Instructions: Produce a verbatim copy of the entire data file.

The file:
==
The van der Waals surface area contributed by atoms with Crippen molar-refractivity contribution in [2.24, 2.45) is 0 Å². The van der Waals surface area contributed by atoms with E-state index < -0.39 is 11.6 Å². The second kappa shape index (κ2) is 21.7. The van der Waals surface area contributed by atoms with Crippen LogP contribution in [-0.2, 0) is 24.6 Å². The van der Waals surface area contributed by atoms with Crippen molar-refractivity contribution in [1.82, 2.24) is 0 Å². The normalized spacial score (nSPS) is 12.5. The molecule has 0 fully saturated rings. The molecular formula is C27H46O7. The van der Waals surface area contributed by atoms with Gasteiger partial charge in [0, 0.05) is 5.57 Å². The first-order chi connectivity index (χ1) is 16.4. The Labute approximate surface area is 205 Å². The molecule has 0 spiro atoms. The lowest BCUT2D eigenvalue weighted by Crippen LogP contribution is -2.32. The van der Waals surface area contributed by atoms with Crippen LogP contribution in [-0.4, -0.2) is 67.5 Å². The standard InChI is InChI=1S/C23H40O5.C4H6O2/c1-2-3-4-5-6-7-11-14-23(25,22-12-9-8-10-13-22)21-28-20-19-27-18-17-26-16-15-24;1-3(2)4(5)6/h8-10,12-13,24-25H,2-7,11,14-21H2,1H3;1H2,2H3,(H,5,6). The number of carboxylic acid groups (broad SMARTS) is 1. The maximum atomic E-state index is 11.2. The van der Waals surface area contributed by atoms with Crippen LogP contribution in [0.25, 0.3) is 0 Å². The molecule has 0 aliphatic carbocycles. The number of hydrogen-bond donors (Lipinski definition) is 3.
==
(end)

The van der Waals surface area contributed by atoms with Crippen molar-refractivity contribution in [2.24, 2.45) is 0 Å². The van der Waals surface area contributed by atoms with E-state index < -0.39 is 11.6 Å². The second kappa shape index (κ2) is 21.7. The van der Waals surface area contributed by atoms with Crippen LogP contribution in [-0.2, 0) is 24.6 Å². The van der Waals surface area contributed by atoms with Crippen molar-refractivity contribution in [1.82, 2.24) is 0 Å². The normalized spacial score (nSPS) is 12.5. The molecule has 0 fully saturated rings. The molecular formula is C27H46O7. The van der Waals surface area contributed by atoms with Gasteiger partial charge in [0, 0.05) is 5.57 Å². The first-order chi connectivity index (χ1) is 16.4. The Labute approximate surface area is 205 Å². The molecule has 0 spiro atoms. The lowest BCUT2D eigenvalue weighted by Crippen LogP contribution is -2.32. The van der Waals surface area contributed by atoms with Crippen LogP contribution in [-0.4, -0.2) is 67.5 Å². The standard InChI is InChI=1S/C23H40O5.C4H6O2/c1-2-3-4-5-6-7-11-14-23(25,22-12-9-8-10-13-22)21-28-20-19-27-18-17-26-16-15-24;1-3(2)4(5)6/h8-10,12-13,24-25H,2-7,11,14-21H2,1H3;1H2,2H3,(H,5,6). The number of carboxylic acid groups (broad SMARTS) is 1. The maximum atomic E-state index is 11.2. The van der Waals surface area contributed by atoms with Crippen LogP contribution in [0.25, 0.3) is 0 Å². The molecule has 0 aliphatic carbocycles. The number of hydrogen-bond donors (Lipinski definition) is 3.